By JB Clark/NEMS Daily Journal
TUPELO – Sixteen junior police cadets stood outside in the afternoon heat, pressing against a wall at the North Mississippi Law Enforcement Training Academy on Wednesday.
The academy instructors were telling the students to hold the wall up – not that the wall was falling. They were learning to work as a team after some of the cadets argued about teamwork.
“They’re basically getting a small taste of what a normal academy is,” said Tupelo Cpl. John Bramble. “It’s a sampling of different things they would see in the academy. They had crime scene investigation, traffic stops, EOD (explosive ordinance disposal) and other classes they’re doing.”
Bramble said the academy started with 20 junior cadets and much like a regular academy, some have dropped out.
“Sometimes they follow up and sometimes they don’t,” he said. “Some come out here and don’t know what to expect and after the two weeks they’re looking into a career in law enforcement.”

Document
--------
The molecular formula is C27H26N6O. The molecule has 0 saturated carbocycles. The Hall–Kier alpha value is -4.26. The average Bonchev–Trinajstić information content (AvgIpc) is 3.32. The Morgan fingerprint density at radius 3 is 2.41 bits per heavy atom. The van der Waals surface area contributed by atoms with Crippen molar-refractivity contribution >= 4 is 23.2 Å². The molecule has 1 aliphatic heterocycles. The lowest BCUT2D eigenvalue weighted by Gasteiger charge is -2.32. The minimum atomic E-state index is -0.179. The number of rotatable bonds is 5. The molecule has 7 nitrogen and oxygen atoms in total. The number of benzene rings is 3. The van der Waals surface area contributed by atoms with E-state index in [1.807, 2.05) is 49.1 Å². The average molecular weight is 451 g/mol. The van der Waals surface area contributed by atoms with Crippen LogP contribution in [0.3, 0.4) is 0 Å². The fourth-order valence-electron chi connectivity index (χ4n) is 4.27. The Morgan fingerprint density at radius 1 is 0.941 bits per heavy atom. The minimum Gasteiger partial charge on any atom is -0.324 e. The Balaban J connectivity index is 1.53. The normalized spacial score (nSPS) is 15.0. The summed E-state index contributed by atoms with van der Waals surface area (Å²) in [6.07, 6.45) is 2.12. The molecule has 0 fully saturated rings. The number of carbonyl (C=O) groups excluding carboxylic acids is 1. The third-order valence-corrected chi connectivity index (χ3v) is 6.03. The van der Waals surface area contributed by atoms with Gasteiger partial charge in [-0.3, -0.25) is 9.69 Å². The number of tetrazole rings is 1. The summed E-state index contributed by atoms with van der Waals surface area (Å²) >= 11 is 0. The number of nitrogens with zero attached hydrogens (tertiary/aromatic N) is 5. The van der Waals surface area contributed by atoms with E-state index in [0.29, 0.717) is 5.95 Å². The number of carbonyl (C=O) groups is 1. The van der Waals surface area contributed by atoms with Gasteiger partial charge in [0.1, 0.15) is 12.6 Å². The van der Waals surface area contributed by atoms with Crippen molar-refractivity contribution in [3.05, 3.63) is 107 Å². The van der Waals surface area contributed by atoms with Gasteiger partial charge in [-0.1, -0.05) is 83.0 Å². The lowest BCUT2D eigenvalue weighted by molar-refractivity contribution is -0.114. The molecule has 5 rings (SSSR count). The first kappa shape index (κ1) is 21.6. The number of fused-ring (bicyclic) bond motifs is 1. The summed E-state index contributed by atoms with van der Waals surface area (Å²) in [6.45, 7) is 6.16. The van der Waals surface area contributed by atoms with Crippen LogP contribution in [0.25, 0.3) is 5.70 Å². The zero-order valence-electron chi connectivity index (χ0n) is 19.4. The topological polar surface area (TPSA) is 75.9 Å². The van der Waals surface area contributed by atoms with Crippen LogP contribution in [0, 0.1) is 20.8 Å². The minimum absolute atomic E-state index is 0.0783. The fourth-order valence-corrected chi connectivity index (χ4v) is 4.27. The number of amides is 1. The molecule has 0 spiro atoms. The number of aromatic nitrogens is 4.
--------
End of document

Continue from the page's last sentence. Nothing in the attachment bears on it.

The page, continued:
Kendall Jenkins, an incoming senior at Oxford High School, said the academy has further confirmed his aspirations.
“Going into law enforcement has always been a goal of mine,” he said. “That’s where I felt I could best give back to my community and I felt coming here would give me an insight into what I would be looking forward to in my future years.”
He said the courses in defensive tactics, gang enforcement and EOD were especially interesting.
Samantha Stickland, an incoming junior at Mantachie High School, isn’t interested in being a law enforcement officer but attended the camp because she is interested in the law itself.
“My mother told me about the camp because she works at the police department and I found it interesting and decided that since I want to be a lawyer, it would be good to go through it to learn about the laws,” Samantha said.
Bramble said the students, who spent part of Wednesday afternoon in a hands-on course on explosives, have been a great class of cadets.